Comedy Walk Turns Out To Be A Laughing Matter!

Yes, all thirty comics showed at all six venues and each time I poked my head in as I ran around taking care of last minute details - people were laughing. And many of these people had never been to our part of Downtown anytime - much less at night - and they were amazed by the packed sidewalks along Main Street during Art Walk night.

And considering this was an idea that we decided on... December 29th... that our first Comedy Walk would be on... January 10th.... and that were unable to lock down our venues until 36 hours before the event - leaving us for no time to really get any marketing out - the turnout was amazing on a cold January night.

See you all next month.

Wednesday, January 09, 2008

Thursday FREE Comedy Walk Line-Up Posted!

The first monthly - ALL FREE - Downtown Comedy Walk just announced a stellar line up of 30 comedy acts running from 8 PM - 9:30 PM as part of the Downtown Art Walk. Visit over 30 art galleries from noon to 9 PM - and then enjoy 30 different comic experiences at SIX different venues - all free - this Thursday January 10th, 2008.

Also available will be restaurants, bars, live music, stores and an indy bookstore. And you will get a rare chance to see the historic Tiffancy-designed Palm Court Ballroom (home of the Downtown Comedy Club) at the Alexandria, the inside of the historic 1910 Palace Theatre and the historic lobby of new LATC - again - all for free!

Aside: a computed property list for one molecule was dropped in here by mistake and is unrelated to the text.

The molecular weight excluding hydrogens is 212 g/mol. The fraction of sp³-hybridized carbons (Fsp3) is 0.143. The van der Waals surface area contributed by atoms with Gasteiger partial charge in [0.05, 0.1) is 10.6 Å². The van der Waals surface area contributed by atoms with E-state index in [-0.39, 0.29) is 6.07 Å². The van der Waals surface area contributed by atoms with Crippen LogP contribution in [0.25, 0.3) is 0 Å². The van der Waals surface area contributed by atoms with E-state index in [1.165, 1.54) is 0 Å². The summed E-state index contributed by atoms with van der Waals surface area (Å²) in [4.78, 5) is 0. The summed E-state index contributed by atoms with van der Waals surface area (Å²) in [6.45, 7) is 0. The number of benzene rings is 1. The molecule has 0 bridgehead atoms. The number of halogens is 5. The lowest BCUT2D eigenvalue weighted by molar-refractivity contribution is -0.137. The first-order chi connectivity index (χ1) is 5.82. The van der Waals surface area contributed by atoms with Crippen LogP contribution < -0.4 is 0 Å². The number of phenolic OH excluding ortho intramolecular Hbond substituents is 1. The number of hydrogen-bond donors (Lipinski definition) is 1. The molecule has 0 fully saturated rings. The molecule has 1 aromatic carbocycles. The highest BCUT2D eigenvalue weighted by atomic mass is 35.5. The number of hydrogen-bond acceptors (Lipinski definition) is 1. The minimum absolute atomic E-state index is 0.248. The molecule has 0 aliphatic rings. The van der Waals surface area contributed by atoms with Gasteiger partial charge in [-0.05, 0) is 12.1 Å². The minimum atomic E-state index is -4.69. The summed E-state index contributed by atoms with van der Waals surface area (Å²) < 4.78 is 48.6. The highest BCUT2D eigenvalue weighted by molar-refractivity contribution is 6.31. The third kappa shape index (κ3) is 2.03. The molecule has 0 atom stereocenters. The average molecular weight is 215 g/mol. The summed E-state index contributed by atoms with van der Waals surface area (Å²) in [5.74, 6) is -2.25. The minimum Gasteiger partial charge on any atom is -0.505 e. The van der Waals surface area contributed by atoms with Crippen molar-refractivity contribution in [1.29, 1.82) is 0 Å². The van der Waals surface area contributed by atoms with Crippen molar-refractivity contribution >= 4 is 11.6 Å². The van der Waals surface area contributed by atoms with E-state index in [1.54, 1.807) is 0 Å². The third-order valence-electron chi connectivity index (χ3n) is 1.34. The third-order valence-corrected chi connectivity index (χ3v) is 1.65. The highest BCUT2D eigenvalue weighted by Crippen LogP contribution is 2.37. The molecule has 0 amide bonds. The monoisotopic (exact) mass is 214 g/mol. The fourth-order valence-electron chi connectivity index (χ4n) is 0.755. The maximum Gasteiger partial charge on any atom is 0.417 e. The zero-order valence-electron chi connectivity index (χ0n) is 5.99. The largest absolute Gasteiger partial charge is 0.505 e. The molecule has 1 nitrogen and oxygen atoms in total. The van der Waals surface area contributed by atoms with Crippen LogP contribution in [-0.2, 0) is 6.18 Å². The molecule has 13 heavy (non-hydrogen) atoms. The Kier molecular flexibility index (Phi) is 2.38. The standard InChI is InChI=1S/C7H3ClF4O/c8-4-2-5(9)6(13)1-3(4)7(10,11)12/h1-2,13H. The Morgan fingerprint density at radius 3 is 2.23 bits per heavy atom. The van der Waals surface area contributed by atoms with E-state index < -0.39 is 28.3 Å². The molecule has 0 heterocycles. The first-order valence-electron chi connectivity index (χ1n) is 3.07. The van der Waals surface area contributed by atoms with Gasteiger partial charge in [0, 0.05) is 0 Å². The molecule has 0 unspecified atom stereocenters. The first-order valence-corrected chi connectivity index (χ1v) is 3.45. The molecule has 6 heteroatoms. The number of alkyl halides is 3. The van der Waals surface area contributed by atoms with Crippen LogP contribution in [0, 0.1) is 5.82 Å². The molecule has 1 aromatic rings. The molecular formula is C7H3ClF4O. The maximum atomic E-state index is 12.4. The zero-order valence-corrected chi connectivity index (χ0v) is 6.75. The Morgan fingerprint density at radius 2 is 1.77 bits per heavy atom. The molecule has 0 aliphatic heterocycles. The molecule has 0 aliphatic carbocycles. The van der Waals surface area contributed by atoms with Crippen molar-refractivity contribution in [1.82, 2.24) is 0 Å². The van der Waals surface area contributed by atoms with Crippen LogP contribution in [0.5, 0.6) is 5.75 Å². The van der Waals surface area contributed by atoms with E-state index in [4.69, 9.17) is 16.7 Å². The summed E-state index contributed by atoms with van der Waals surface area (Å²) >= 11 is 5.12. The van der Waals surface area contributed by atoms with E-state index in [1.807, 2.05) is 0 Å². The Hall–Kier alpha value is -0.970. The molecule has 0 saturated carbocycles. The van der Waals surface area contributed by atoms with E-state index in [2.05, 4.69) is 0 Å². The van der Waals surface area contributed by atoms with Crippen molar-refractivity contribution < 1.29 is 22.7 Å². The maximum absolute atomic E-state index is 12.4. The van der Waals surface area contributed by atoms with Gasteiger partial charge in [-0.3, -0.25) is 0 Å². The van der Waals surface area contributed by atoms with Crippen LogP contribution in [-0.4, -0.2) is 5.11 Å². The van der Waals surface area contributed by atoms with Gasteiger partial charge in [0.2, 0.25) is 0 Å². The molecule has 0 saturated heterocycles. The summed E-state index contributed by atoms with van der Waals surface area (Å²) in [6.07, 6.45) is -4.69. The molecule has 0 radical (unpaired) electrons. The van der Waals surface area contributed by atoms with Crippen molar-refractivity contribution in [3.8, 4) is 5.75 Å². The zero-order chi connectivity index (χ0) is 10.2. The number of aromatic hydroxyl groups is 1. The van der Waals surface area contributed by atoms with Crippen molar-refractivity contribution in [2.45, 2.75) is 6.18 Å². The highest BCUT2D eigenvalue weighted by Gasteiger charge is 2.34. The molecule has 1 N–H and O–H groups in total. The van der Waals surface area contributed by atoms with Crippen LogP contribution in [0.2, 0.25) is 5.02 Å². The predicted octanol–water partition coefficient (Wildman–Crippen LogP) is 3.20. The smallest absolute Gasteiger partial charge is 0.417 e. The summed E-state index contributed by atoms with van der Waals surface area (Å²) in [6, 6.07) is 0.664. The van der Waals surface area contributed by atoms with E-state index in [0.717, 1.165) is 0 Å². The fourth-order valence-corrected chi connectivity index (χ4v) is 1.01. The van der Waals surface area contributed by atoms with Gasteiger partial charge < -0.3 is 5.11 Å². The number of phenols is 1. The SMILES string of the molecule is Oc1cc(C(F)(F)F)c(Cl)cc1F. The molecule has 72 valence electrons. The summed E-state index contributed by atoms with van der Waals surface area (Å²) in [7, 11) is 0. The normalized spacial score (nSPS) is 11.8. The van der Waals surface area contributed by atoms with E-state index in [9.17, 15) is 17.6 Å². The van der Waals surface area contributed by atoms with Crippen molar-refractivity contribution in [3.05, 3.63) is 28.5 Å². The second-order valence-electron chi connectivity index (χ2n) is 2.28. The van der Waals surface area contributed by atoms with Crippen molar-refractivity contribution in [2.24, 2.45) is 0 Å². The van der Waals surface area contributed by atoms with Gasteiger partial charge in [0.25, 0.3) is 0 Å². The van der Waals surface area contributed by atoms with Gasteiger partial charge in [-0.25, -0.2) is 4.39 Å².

Comedy Walk Comes To Art Walk - This Thursday!

Yes, more free - totally free - performances by more comedians than you can shake a rubber chicken at are headed to Downtown's Gallery Row Art Walk this Thursday; January 10th, from 8 - 9:30. Among the venues are the historic 1910 Palace Theatre on Broadway, the Los Angeles Theatre Center and the Tiffany designed Palm Court at the Alexandria Hotel. A total of SIX venues in a two block area - along with 30 art galleries open from 12 noon to 9 PM.

For details go to: and

And did I mention this is all - free! Now I know I am a little late in reporting this, but I've got an excuse. I've been kinda busy setting it up and haven't had the time to blog about it.

Monday, January 07, 2008

How Affordable Housing Can Triumph Over Unaffordable Government!

Can NC's Rescue Affordable Housing from City Hall? Or, It’s the Money Stupid!
By Brady Westwater

Everyone has a wish list for 2008 – but it's useless to speak of new projects for tomorrow when we can't pay today's – much less yesterday's -- bills. Add our city's declining revenue and escalating salary hikes – and we are suffocating with a permanent structural deficit. But there are two types of feasible real world solutions.

First, regarding expenditures: any new project, prior to approval, needs to have an identified revenue stream - as much as possible - along with a business plan which – again, as much as possible – will make the project financially sustainable from earned income, other sources of funding – or from direct or indirect long term benefits from the project. Almost everyone agrees on a need for environmentally self-sustainable projects; now NC's need to also ask for new city projects to have financially sustainable business plans.

We also need to determine the long term financial impacts of all the city's actions and the city needs to find creative ways to provide services that do not involve the expenditure of city funds. We need to find ways to get other entities – public and private - to do their share and we have to stop duplicating services and facilities within the city family and with other governmental agencies.